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Aug 20, 2019 11:40 AMPublication: The East Hampton Press & The Southampton Press

Striped Bass Management Hearings Set

Aug 21, 2019 6:18 PM

UPDATE: WEDNESDAY, AUGUST 21

The Atlantic States Marine Fisheries Commission has announced the dates of the public comment sessions on the new striped bass management plan proposals.

There will be just one public comment session on Long Island: on September 4, from 6 p.m. to 9 p.m., at the Department of Environmental Conservation Division of Marine Resources offices in East Setauket.

The offices are at 205 North Belle Meade Road, Suite 1. Contact John Maniscalco at 631-444-0430 for more information.

ORIGINAL STORY:

The fisheries managers who will be tasked with “fixing” the striped bass over-fishing problem on the East Coast have released the starting points they are working with in trying to figure out how to significantly reduce striped bass mortality in the coming years to allow the population to begin rebuilding.

The process is starting from the estimation that an approximately 18 percent reduction in overall mortality of striped bass is needed to get the growth of the stock on track.

The scientists who cook up the formulas for estimating how fish mortality runs in concert with various management options are still considering either a slot limit, with a number of ranges, or a flat minimum size of either 35 inches or 36 inches.

Whether to employ the slot or just a flat minimum, will be a key decision.

The flat 36-inch minimum is what was employed to dig striped bass out of the hole they were in during the 1980s and 1990s. It would certainly work, but would also mean the high mortality on the dwindling stock of very large fish now would continue. Scientists tend to like this approach because it is simple to enforce and has a consistent impact on the spawning stock: millions more fish get to spawn several times before they are likely to be killed.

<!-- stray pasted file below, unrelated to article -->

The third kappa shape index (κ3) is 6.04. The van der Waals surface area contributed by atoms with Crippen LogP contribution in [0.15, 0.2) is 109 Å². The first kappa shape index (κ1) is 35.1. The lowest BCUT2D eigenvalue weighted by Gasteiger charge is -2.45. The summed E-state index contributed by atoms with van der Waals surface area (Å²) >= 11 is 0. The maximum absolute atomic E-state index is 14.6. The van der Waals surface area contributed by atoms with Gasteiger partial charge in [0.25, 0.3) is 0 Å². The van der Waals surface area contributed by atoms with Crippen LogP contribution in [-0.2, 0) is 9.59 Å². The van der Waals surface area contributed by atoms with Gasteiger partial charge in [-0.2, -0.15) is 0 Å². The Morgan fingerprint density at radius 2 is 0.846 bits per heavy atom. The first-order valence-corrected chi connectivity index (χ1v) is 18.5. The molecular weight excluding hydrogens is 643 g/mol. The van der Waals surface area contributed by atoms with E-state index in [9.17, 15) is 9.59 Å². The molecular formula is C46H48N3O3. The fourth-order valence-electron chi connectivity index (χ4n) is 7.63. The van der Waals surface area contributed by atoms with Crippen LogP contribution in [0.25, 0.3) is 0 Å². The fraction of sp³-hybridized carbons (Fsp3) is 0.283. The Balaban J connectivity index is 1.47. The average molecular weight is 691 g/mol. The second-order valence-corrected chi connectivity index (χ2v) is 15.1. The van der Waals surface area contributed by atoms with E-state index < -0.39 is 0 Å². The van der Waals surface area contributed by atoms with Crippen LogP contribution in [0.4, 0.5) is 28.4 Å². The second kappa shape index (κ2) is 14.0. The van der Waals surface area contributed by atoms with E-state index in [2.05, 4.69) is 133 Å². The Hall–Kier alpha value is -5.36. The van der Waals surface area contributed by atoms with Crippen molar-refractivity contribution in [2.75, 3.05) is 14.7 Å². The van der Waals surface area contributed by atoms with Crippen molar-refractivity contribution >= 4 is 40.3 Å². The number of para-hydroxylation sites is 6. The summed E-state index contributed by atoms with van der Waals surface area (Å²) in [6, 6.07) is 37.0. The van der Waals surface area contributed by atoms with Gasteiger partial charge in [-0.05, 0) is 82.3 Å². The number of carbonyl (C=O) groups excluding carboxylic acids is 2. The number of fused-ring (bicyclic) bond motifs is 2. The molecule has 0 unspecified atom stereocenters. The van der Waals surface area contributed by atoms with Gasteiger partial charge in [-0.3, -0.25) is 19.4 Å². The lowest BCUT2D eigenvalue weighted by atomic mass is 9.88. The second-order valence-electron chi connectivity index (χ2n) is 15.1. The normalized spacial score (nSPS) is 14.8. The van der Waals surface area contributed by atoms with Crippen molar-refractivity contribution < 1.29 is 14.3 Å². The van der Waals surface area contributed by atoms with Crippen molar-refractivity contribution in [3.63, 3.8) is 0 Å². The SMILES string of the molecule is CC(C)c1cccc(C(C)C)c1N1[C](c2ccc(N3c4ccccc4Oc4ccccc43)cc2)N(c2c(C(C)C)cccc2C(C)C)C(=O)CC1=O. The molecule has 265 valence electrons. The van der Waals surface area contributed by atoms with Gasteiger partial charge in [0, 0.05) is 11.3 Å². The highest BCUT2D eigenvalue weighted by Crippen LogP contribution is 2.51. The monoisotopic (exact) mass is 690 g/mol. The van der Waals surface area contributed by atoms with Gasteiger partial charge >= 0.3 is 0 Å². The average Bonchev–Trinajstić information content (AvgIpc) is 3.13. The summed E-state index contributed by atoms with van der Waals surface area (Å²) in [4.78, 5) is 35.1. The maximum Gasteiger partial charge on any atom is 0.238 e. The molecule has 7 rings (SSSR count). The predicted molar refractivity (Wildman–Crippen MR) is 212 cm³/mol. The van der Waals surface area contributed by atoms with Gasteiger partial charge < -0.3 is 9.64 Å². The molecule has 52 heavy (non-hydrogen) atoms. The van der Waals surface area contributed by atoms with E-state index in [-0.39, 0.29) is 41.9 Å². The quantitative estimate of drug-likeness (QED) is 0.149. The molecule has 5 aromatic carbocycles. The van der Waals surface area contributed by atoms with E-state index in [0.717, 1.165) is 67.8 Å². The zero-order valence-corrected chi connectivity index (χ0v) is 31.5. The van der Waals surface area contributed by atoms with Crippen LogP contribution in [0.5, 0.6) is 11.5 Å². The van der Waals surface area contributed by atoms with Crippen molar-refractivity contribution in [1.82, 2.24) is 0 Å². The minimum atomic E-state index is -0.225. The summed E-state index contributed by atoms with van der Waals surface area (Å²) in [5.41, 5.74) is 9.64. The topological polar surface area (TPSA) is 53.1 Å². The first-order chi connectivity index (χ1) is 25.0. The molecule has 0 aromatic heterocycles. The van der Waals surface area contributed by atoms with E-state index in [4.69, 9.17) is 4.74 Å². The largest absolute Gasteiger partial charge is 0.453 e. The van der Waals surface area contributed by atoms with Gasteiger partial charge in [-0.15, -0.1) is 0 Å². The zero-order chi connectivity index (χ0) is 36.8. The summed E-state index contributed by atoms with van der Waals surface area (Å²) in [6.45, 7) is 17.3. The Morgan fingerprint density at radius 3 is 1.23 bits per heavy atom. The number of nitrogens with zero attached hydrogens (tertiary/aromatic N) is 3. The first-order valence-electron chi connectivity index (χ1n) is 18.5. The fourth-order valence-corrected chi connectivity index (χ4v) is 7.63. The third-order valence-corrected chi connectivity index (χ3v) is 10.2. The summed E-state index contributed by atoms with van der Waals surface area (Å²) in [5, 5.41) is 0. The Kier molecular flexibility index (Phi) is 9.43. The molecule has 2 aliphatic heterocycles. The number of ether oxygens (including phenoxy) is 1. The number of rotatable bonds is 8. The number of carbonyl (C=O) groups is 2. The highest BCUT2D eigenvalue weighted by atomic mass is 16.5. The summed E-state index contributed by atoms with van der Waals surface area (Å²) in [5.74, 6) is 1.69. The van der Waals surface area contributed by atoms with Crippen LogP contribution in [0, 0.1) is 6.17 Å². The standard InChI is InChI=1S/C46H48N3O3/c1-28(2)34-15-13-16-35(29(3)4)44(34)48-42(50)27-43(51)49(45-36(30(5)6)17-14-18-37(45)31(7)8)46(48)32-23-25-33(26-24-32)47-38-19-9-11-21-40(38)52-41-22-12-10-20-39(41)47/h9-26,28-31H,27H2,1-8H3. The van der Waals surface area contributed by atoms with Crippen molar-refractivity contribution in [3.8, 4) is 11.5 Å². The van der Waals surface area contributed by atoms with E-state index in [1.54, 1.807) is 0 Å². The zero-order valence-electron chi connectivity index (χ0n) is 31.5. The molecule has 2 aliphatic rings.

There are two wrinkles in that, however, that I see meaning a slot limit makes more sense, at least for a few years. One is the high number of bass that are caught and released by recreational fishermen but still die, a problem that knows no size limits. Second, it seems there is enough evidence that the spawning fecundity of larger striped bass is great enough that they should be afforded better protection, at least for a recovery period.

I would like to see a slot limit somewhere on the high side of the range — perhaps a 34-inch minimum and 44 inch maximum — for the next three to five years, to protect some of the large fish we have in the stock right now, as well as to allow smaller fish just reaching sexual maturity to spawn at least two or three times before being exposed to harvest. This would both boost the spawning power of the sexually mature fish we have and also keep the fishery more interesting, since other than the bodies of fish that are now 30 pounds and better, there are relatively few striped bass other than schoolies these days.

This is a topic that will be focus of much heated debate for the next several months, you can be sure.

When it comes to the commercial fishing quota for stripers, there fisheries managers are considering two options: make everyone take the same 18-percent cut to their take, or cut 18 percent in total, with recreational and commercial sectors cut in accordance with their relative percentage of harvest, which would mean just a 2-percent cut of the commercial harvest and a 20- to 22-percent cut for recreational fishermen.

Obviously, the latter would be the preference of commercial fishermen. I would argue that commercial fishing for striped bass has such a small, though complicated, role in striped bass mortality and a substantial role in the financial comfort of commercial fishermen, that it should not be reduced as much. Again, a topic open to debate.

Bass fishing has been decent in Montauk lately, with surges of big fish, followed by quiet stretches. Fluking continues to be red hot off Montauk with a lot of big doormats hitting decks these days. Shinnecock has had a tough August, I’ll leave it at that.

Catch ’em up. See you out there.

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